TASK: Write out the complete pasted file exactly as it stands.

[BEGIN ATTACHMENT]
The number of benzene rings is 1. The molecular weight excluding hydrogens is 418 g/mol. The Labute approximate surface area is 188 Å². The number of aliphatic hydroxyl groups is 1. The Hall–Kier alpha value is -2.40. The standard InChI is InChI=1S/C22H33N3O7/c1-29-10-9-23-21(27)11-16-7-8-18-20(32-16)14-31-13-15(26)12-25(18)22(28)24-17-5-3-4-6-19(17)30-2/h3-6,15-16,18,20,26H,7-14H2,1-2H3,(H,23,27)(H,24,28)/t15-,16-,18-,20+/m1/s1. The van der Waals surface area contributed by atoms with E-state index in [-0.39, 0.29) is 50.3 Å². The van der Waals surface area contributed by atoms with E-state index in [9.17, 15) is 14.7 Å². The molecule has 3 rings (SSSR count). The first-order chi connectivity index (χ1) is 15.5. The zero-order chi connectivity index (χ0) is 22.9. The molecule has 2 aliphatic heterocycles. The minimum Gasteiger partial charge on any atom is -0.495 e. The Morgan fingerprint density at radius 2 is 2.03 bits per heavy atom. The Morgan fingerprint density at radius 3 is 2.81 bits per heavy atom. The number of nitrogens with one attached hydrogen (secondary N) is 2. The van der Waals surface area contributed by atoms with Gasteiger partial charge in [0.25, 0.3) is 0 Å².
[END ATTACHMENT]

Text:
The number of benzene rings is 1. The molecular weight excluding hydrogens is 418 g/mol. The Labute approximate surface area is 188 Å². The number of aliphatic hydroxyl groups is 1. The Hall–Kier alpha value is -2.40. The standard InChI is InChI=1S/C22H33N3O7/c1-29-10-9-23-21(27)11-16-7-8-18-20(32-16)14-31-13-15(26)12-25(18)22(28)24-17-5-3-4-6-19(17)30-2/h3-6,15-16,18,20,26H,7-14H2,1-2H3,(H,23,27)(H,24,28)/t15-,16-,18-,20+/m1/s1. The van der Waals surface area contributed by atoms with E-state index in [-0.39, 0.29) is 50.3 Å². The van der Waals surface area contributed by atoms with E-state index in [9.17, 15) is 14.7 Å². The molecule has 3 rings (SSSR count). The first-order chi connectivity index (χ1) is 15.5. The zero-order chi connectivity index (χ0) is 22.9. The molecule has 2 aliphatic heterocycles. The minimum Gasteiger partial charge on any atom is -0.495 e. The Morgan fingerprint density at radius 2 is 2.03 bits per heavy atom. The Morgan fingerprint density at radius 3 is 2.81 bits per heavy atom. The number of nitrogens with one attached hydrogen (secondary N) is 2. The van der Waals surface area contributed by atoms with Gasteiger partial charge in [0.25, 0.3) is 0 Å².